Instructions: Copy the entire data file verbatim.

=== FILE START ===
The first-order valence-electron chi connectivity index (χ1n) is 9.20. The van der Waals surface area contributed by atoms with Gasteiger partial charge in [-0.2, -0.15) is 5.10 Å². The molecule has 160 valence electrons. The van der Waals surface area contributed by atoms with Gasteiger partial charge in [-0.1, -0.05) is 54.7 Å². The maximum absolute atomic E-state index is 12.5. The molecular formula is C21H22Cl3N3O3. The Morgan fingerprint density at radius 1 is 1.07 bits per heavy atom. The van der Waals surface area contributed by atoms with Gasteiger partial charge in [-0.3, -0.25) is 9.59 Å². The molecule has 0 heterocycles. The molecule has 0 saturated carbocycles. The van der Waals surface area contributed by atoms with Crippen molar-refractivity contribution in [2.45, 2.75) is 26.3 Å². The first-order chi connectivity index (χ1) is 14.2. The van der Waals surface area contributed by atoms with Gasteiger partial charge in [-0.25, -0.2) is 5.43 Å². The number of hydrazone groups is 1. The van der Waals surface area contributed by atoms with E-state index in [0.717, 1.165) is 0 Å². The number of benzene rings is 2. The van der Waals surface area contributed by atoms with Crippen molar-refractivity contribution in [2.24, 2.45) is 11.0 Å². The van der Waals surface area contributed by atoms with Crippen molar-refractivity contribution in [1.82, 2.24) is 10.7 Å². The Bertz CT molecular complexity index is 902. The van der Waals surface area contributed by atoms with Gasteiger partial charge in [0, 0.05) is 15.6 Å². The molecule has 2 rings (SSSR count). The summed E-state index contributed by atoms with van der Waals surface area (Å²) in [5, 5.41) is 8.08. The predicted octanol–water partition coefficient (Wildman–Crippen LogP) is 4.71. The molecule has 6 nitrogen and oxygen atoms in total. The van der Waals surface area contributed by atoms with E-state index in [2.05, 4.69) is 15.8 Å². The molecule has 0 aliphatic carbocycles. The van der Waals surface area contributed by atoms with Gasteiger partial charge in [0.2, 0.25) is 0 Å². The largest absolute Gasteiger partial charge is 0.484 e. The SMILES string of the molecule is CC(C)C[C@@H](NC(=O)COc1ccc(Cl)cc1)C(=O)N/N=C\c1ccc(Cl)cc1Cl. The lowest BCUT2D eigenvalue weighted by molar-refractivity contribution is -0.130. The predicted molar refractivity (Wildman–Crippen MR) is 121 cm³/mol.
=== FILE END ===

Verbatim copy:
The first-order valence-electron chi connectivity index (χ1n) is 9.20. The van der Waals surface area contributed by atoms with Gasteiger partial charge in [-0.2, -0.15) is 5.10 Å². The molecule has 160 valence electrons. The van der Waals surface area contributed by atoms with Gasteiger partial charge in [-0.1, -0.05) is 54.7 Å². The maximum absolute atomic E-state index is 12.5. The molecular formula is C21H22Cl3N3O3. The Morgan fingerprint density at radius 1 is 1.07 bits per heavy atom. The van der Waals surface area contributed by atoms with Gasteiger partial charge in [-0.3, -0.25) is 9.59 Å². The molecule has 0 heterocycles. The molecule has 0 saturated carbocycles. The van der Waals surface area contributed by atoms with Crippen molar-refractivity contribution in [2.45, 2.75) is 26.3 Å². The first-order chi connectivity index (χ1) is 14.2. The van der Waals surface area contributed by atoms with Gasteiger partial charge in [-0.25, -0.2) is 5.43 Å². The number of hydrazone groups is 1. The van der Waals surface area contributed by atoms with E-state index in [0.717, 1.165) is 0 Å². The number of benzene rings is 2. The van der Waals surface area contributed by atoms with Crippen molar-refractivity contribution in [2.24, 2.45) is 11.0 Å². The van der Waals surface area contributed by atoms with Crippen molar-refractivity contribution in [1.82, 2.24) is 10.7 Å². The Bertz CT molecular complexity index is 902. The van der Waals surface area contributed by atoms with Gasteiger partial charge in [0, 0.05) is 15.6 Å². The molecule has 2 rings (SSSR count). The summed E-state index contributed by atoms with van der Waals surface area (Å²) in [5, 5.41) is 8.08. The predicted octanol–water partition coefficient (Wildman–Crippen LogP) is 4.71. The molecule has 6 nitrogen and oxygen atoms in total. The van der Waals surface area contributed by atoms with E-state index in [2.05, 4.69) is 15.8 Å². The molecule has 0 aliphatic carbocycles. The van der Waals surface area contributed by atoms with Gasteiger partial charge in [0.2, 0.25) is 0 Å². The largest absolute Gasteiger partial charge is 0.484 e. The SMILES string of the molecule is CC(C)C[C@@H](NC(=O)COc1ccc(Cl)cc1)C(=O)N/N=C\c1ccc(Cl)cc1Cl. The lowest BCUT2D eigenvalue weighted by molar-refractivity contribution is -0.130. The predicted molar refractivity (Wildman–Crippen MR) is 121 cm³/mol.